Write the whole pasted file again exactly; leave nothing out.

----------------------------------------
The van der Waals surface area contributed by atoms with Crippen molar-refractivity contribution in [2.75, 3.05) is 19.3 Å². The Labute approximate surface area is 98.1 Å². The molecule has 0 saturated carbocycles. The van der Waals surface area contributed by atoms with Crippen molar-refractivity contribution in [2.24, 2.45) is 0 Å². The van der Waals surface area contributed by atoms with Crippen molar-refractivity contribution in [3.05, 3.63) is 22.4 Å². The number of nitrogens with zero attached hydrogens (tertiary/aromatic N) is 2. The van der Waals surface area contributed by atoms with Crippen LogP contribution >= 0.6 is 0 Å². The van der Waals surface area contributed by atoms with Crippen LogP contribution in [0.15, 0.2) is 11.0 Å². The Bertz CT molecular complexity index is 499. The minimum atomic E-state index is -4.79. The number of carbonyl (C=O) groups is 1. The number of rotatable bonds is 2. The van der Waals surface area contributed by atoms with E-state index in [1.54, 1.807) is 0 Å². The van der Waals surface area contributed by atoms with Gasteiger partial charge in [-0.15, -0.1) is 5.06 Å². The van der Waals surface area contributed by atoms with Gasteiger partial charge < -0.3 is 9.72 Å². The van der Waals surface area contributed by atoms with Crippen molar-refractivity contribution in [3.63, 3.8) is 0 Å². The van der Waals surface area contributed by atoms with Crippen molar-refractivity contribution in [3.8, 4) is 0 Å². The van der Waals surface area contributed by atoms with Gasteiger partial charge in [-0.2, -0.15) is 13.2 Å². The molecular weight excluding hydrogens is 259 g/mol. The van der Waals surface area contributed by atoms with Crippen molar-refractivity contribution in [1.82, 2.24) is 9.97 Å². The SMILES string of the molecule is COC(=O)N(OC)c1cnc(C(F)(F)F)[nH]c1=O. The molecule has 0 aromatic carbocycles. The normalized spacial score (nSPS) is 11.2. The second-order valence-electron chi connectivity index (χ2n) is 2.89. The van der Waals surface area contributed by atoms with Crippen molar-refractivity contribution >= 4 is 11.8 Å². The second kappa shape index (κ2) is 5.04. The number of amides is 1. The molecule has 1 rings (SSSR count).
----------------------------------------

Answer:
The van der Waals surface area contributed by atoms with Crippen molar-refractivity contribution in [2.75, 3.05) is 19.3 Å². The Labute approximate surface area is 98.1 Å². The molecule has 0 saturated carbocycles. The van der Waals surface area contributed by atoms with Crippen molar-refractivity contribution in [2.24, 2.45) is 0 Å². The van der Waals surface area contributed by atoms with Crippen molar-refractivity contribution in [3.05, 3.63) is 22.4 Å². The number of nitrogens with zero attached hydrogens (tertiary/aromatic N) is 2. The van der Waals surface area contributed by atoms with Crippen LogP contribution >= 0.6 is 0 Å². The van der Waals surface area contributed by atoms with Crippen LogP contribution in [0.15, 0.2) is 11.0 Å². The Bertz CT molecular complexity index is 499. The minimum atomic E-state index is -4.79. The number of carbonyl (C=O) groups is 1. The number of rotatable bonds is 2. The van der Waals surface area contributed by atoms with E-state index in [1.54, 1.807) is 0 Å². The van der Waals surface area contributed by atoms with Gasteiger partial charge in [-0.15, -0.1) is 5.06 Å². The van der Waals surface area contributed by atoms with Gasteiger partial charge < -0.3 is 9.72 Å². The van der Waals surface area contributed by atoms with Crippen molar-refractivity contribution in [3.63, 3.8) is 0 Å². The van der Waals surface area contributed by atoms with Crippen molar-refractivity contribution in [3.8, 4) is 0 Å². The van der Waals surface area contributed by atoms with Gasteiger partial charge in [-0.2, -0.15) is 13.2 Å². The molecular weight excluding hydrogens is 259 g/mol. The van der Waals surface area contributed by atoms with Crippen molar-refractivity contribution in [1.82, 2.24) is 9.97 Å². The SMILES string of the molecule is COC(=O)N(OC)c1cnc(C(F)(F)F)[nH]c1=O. The molecule has 0 aromatic carbocycles. The normalized spacial score (nSPS) is 11.2. The second-order valence-electron chi connectivity index (χ2n) is 2.89. The van der Waals surface area contributed by atoms with Crippen molar-refractivity contribution >= 4 is 11.8 Å². The second kappa shape index (κ2) is 5.04. The number of amides is 1. The molecule has 1 rings (SSSR count).